Thoughts on Pride 2022

For the first time this June, The Table Church marched in Washington, DC's Pride Parade. My family and I marched alongside our LGBTQ church family and allies. It was an incredibly moving experience, and I want to tell you why.

Homophobia and anti-LGBTQ discrimination has existed for centuries, even before we had the vocabulary for understanding the diversity of people's sexual identities. However, in the past 100+ years, some Christians invented misinterpretations of Scripture to enforce the culture's hatred and intolerance. Over time, Christianity became the primary force ensuring that gay, trans, or queer people were treated with disgust.

In the church, LGBTQ Christians had to either stay closeted or risk being, at best, ostracized; at worst, lynched. Yet, God was indwelling LGBTQ people, granting them spiritual gifts and holy experiences. God was drawing them closer, while much of the church pushed these holy people away.

Fortunately, churches exist that did not invent a theology of LBGTQ-exclusion or have repented from it. These churches became places of refuge for LGBTQ Christians. The Table Church is one of those places. Over the past few years, we've become more and more clear on affirming gay, bi, trans, and queer people. As a result, The Table is home to a rich and diverse group of folks who routinely teach me what it is to follow God, even through adversity—even while families, other churches, and pastors continue to tell these people that they are less than human and inherently deserve fewer rights.

So imagine the utter joy of being an LGBTQ person, not only marching in a Pride parade but marching with your church. I loved watching my and others' children joining us in the parade, not being indoctrinated in a belief system of exclusion. I loved watching the sheer exuberance of being free to be who you are. It made many of us marching cry as we experienced the pure joy of being celebrated, not merely tolerated.

We're still hearing the stories of the effects of our church marching. Some parade-watchers literally pulled our members aside to talk about how meaningful it was to see a church marching. We received numerous emails and messages from people who didn't know a church like ours could exist. That they didn't think they could love Jesus and be queer.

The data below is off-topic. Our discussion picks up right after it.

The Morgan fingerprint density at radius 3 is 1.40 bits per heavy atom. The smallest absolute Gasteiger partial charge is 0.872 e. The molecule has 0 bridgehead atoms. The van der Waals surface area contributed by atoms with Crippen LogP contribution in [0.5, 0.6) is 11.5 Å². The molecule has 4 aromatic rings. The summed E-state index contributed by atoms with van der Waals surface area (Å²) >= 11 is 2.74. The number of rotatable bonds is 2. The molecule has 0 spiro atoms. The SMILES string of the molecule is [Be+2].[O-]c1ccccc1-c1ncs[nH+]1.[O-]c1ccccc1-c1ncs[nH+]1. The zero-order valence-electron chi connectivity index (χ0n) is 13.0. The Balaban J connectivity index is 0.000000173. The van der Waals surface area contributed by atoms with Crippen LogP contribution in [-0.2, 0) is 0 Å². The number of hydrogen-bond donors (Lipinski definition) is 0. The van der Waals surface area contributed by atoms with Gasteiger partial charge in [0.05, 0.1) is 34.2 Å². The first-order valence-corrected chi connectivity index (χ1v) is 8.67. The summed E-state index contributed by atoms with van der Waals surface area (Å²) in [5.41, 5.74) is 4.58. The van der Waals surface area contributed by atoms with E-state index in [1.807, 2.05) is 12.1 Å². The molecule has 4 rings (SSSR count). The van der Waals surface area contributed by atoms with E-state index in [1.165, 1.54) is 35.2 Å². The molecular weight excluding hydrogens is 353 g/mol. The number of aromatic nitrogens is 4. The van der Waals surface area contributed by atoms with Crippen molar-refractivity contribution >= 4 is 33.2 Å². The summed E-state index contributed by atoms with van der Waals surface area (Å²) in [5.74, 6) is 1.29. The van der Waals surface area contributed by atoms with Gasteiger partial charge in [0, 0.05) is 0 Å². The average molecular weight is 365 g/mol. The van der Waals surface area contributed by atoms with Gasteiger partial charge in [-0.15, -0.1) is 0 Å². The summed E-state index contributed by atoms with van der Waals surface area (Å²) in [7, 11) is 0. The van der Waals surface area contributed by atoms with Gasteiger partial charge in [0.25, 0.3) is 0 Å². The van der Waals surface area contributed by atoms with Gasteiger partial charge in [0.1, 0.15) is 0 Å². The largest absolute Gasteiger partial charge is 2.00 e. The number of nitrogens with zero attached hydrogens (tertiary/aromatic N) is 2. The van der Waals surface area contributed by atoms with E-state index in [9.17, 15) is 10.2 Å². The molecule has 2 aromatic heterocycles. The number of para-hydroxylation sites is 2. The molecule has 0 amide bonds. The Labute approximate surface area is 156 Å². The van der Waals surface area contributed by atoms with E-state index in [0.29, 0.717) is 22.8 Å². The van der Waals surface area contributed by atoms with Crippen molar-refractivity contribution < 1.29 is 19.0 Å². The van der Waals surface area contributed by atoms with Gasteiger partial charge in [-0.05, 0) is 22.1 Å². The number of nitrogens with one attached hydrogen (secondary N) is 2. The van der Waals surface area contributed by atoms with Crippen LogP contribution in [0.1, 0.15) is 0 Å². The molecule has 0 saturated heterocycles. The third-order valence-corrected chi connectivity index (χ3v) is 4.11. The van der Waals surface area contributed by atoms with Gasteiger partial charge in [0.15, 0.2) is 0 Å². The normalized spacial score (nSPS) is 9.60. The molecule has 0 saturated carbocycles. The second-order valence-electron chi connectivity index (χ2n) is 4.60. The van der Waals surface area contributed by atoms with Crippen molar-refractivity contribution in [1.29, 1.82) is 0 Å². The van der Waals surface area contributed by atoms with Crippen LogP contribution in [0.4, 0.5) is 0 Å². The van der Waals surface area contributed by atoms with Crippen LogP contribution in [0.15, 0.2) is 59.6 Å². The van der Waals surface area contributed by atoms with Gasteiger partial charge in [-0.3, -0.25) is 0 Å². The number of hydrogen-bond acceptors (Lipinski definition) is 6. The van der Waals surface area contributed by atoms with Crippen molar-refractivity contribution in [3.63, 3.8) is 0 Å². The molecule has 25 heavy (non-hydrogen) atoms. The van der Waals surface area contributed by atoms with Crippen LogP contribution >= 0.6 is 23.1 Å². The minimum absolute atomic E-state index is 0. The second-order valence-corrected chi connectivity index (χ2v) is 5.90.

They didn't know. The church has so much to repent of.

Straight Christians like me have much to learn from our queer family in Christ. Of following Jesus even when others push you out. Of staying true to your identity even when others tell you it's wrong. Of risking abandonment. Of clinging to your faith. Of living out a more beautiful Gospel than many of us have dared to dream.

The church should have never been a weapon of discrimination and bigotry. By marching in Pride, we were not creating some new trendy faith. Instead, we were restoring the church to what Christ intended: showing the world what God's gorgeous, rambunctious, colorful, diverse, holy, and rowdy Kingdom looks like. The church should be lightyears ahead of the world in enacting what love, inclusion, and justice looks like, not playing catchup. Marching in Pride this year was a step in that direction. But, we still have so much work to do.

This year was The Table's—and my own—first year of marching in Pride. But it won't be our last. We will continue pushing back at the lies of bigotry and exclusion and preaching a more beautiful Gospel til Kingdom come.

Anthony Parrott

Anthony Parrott

Washington, DC